The Florida Highway Patrol reports more than 280,000 car accidents occur in the state every year, resulting in 2,255 deaths and 200,000 injuries. That’s 770 crashes every single day.
Associates and Bruce L. Scheiner, Attorneys for the Injured, understand Florida ranked third-highest in the nation for medical and work losses totaling $3.16 billion. It trailed just behind California and Texas, which both have millions of more residents than the Sunshine State.
Florida is undoubtedly a dangerous place to drive or encounter a driver.
If your loved one was killed in a car accident in Florida, you may be entitled to seek remedy in the form of a wrongful death lawsuit. This is a civil action that allows immediate family members to seek compensation from drivers who were careless, reckless, drunk, distracted, aggressive, tired or inexperienced and in turn caused a death.
The CDC indicates Floridians incur $40 million in medical expenses and $3.12 billion in work loss costs each year as a result of fatal motor vehicle crashes. Work loss costs include those for estimated salary, fringe benefits and value of household work would be expected to earn over the course of decedent’s lifetime. Because crashes tend to disproportionately affect younger people, who have the potential to contribute to the workforce for many more years to come, the losses are severe.
Some survivors take the tack that “accidents happen” when declining to pursue legal action. But here’s the truth: Most crashes, even if unintentional, are preventable. While any of us would give every dime we had to bring our lost loved one back, we know that’s impossible. The reality is when we lose someone upon whom we depend financially or whose loss grieves us in a way that brings our whole life to a halt, there should be accountability. It’s horrible enough to suffer the emotional trauma. Survivors shouldn’t have to worry about the possibility of a foreclosure or bankruptcy on top of it.
Damages to which survivors are entitled may include those for:
- Medical bills
- Burial expenses
- Loss of decedent’s earnings
- Present and future financial losses
- Emotional suffering
- Loss of love, care and companionship
- Children’s loss of guidance and supervision
One of the first things that must be determined is whether the other driver was negligent. This is not the same thing as being accused of a crime. So even if the other driver did not commit a crime, he or she may still have been negligent.
Negligence is when a person has a duty of care to another, breaches that duty and proximately causes injury or death. All drivers have the duty to passengers and other motorists, pedestrians and cyclists to operate the vehicle in a safe manner. When they do not, that is a breach of duty.
For example, let’s say Driver 1 fails to yield to another vehicle at an intersection, causing a crash that ends in death of Driver 2. Driver 1 hasn’t necessarily committed a crime other than perhaps a traffic infraction (assuming he wasn’t intoxicated or texting and had a valid license and insurance). However, Driver 1 is likely negligent because he did not operate the vehicle in a safe manner, and therefore may be held accountable.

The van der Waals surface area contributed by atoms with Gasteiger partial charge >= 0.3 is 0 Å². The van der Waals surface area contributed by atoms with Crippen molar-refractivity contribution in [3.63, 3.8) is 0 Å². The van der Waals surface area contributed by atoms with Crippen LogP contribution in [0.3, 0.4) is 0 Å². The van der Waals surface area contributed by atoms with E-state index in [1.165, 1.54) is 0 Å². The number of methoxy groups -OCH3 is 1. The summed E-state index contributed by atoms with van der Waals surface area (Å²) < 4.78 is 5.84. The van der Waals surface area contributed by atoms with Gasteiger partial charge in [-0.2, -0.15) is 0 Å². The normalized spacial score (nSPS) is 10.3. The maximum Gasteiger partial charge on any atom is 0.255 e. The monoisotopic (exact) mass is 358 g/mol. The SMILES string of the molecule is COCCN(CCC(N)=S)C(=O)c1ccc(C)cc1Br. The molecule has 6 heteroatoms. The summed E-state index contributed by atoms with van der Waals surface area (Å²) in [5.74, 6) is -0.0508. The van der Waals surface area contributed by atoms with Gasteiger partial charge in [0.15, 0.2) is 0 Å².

If that driver was on the road at the time for work, either as a commercial operator or otherwise, his employer might also be found responsible through a legal doctrine called respondeat superior (“let the master answer”), or vicarious liability.
Additionally, Florida is unique with respect to its approach with vehicle owners in these situations. Unlike most states, Florida recognizes motor vehicles as an inherently dangerous tool (per the 1020 Florida Supreme Court case of Southern Cotton Oil Co. v. Anderson). Therefore, the owner of that tool is liable for any injuries caused as a result of operation. So the owner of a vehicle can be held accountable for any damages suffered by third parties as a result of negligent operation of his or her vehicle, so long as the vehicle was driven with owner’s knowledge and consent.
This form of strict liability does not require plaintiff to prove wrongdoing on the part of the owner.Defective vehicles
Not all crashes are directly the fault of drivers. In a growing number of cases, we are seeing defective or dangerous vehicles reported as a major contributor to serious injury and death in traffic crashes.
While there are generally hundreds of vehicle and vehicle-related recalls initiated each year – most of them minor – some in recent memory have been extremely serious.
For example, General Motors recalled 30 million cars (including more than 26.5 million in the U.S.) in a recent year for a range of problems. Among those was an ignition switch defect the company reportedly knew about for more than a decade. That particular issue has been linked to at least 30 fatal crashes and hundreds of injuries.
Then there was the Takata air bag recall involving some 8 million-plus vehicles, wherein airbags reportedly ruptured upon impact, spewing metal fragments at drivers and passengers. Several lawsuits have been filed alleging wrongful death as a result of this issue.
Contact Associates and Bruce L. Scheiner, Attorneys for the Injured, for a free and confidential consultation to discuss your rights. There are no fees or costs unless we win. Offices in Fort Myers, Cape Coral, Naples and Port Charlotte.
Call 800-646-1210 for a Free Consultation